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Pets can benefit your health, except in this case…

being a fur friend Playing with and snuggling up must be good for your health, right? Well, yes and no.

Research has shown that owning a pet has many physical and mental health benefits — but there may be some downsides, too.

In recognition of National Pet Day on April 11, we’ve taken a look at some of the ways pets can affect your health and well-being, for better or worse.

Pets can promote exercise and heart health

Research has shown that a pet, especially a dog, can not only warm your heart but also make it healthier.

Studies have shown Pet owners have lower blood pressure and are more likely to maintain a healthy weight, according to a Harvard Medical School report. Dog owners are also more likely to get the two and a half hours of exercise per week that experts recommend.

This study supports previous findings from the American Heart Association that showed that owning a pet, and especially a dog, is a Reduced risk of heart diseasePerhaps because dog owners are more likely to engage in regular physical activity by walking them.

Pets can support mental health

Pets can also be good for your mental health, bringing psychological benefits such as reducing loneliness and reducing stress, anxiety and depression.

“When a dog owner looks a dog in the eye and pet the dog, the owner will release oxytocin, the love hormone,” Dr. Elizabeth Frates previously said. told CBS News. Also, petting a dog can lower a person’s levels of the stress hormone cortisol, he noted.

This helps explain why Pet therapy program It has grown in popularity over the past few decades. Studies have shown that patients are happier, more alert, active and less anxious when a pooch pops in during hospital treatment.

But despite all the positives of having a pet in your life, there are a few potential pitfalls to keep in mind:

Pets can disrupt your sleep

sleeping well Important for your healthAnd pets can sometimes interfere.

A recent study published in the Journal of Human-Animal Interaction found that pet ownership is associated with less sleep. Studies have shown that having a dog is more likely to cause insomnia and sleep problems, while having a cat is more likely to have twitching legs.

Man sleeping with chocolate labrador in bed

Sabena L/ EyeEm via Getty Images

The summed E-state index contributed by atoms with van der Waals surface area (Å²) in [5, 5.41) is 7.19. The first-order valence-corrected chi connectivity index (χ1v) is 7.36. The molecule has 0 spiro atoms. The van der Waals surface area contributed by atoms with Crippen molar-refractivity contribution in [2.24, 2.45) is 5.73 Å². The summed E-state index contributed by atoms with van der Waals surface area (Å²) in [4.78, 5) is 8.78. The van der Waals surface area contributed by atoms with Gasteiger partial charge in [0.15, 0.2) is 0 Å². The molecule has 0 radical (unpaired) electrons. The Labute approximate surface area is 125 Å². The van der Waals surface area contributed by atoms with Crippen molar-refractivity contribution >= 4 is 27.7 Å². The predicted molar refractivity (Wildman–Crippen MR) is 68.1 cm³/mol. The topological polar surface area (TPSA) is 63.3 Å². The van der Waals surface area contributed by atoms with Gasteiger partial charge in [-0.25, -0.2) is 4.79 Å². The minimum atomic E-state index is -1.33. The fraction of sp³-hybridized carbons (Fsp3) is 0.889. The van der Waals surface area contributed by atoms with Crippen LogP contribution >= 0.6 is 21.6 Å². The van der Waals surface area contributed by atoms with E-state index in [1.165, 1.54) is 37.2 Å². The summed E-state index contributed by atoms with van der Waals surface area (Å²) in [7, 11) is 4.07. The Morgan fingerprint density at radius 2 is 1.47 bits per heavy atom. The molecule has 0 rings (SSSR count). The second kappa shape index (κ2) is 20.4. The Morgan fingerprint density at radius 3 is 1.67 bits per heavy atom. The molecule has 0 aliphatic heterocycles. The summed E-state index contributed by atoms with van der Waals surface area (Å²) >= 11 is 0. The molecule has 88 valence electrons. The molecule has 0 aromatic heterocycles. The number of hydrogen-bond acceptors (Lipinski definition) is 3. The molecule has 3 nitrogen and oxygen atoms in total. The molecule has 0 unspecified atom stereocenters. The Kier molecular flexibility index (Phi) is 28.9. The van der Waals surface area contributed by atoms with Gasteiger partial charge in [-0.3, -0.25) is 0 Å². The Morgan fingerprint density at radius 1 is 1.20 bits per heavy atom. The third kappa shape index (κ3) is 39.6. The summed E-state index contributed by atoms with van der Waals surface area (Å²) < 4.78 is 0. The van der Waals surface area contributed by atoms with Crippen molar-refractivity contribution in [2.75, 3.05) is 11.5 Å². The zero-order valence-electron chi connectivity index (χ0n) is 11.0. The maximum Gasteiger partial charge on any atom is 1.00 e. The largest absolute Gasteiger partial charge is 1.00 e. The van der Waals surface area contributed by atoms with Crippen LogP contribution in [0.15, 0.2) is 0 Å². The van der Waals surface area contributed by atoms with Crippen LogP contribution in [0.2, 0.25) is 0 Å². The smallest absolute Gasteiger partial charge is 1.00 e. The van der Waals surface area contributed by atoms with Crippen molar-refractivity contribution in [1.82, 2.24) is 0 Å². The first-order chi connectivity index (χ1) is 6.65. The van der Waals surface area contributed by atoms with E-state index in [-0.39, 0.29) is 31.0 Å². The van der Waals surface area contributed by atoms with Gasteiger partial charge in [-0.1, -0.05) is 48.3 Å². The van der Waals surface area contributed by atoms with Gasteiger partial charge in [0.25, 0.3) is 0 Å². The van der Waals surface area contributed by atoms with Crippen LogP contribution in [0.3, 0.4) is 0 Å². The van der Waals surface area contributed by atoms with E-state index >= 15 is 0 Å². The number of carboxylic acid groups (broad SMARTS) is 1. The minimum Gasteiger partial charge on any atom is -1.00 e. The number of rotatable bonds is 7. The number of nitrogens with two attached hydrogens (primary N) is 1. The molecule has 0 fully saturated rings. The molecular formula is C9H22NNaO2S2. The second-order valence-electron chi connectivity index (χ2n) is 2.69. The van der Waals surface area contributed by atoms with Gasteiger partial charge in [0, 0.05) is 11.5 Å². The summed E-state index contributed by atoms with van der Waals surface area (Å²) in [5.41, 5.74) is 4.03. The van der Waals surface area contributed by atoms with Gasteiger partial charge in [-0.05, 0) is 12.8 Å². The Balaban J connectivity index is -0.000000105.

Pet parents who share their beds with their beloved animals won’t be surprised by these results — especially if your dog takes up half the bed or your cat likes to pounce on your leg late at night.

“Although the causal nature of pet ownership on sleep quality and sleep disorders has not been established, the study findings are consistent with previous studies that have found that pet ownership has a negative impact on sleep quality,” the study noted, also suggesting that people’s pets Research on exactly where one sleeps and its effect on sleep, which was not specified in this study.

Sick pets can be a “caregiver burden.”

As much joy as a pet can bring, the emotional toll can be high when that cherished dog or cat becomes ill. Care for a sick animal often ends in a placement Significant “caregiver burden“On its owner, a study from 2017 found.

Basically, it’s the heavy emotional distress a person can feel when caregiving stretches a person’s physical, emotional or even financial capacity to the breaking point, study author Mary Beth Spitznagel previously explained to CBS News.

“We found that chronically ill pets showed a greater burden of caring for them than healthy pets,” Spitznagel said. “Most pet owners consider their pets to be part of the family, so it was not a surprise that the pet caregiver’s emotional response would be similar in nature to the response we often see in people caring for an ill family member.”

—Amy Kraft and Alan Moses contributed to this report.

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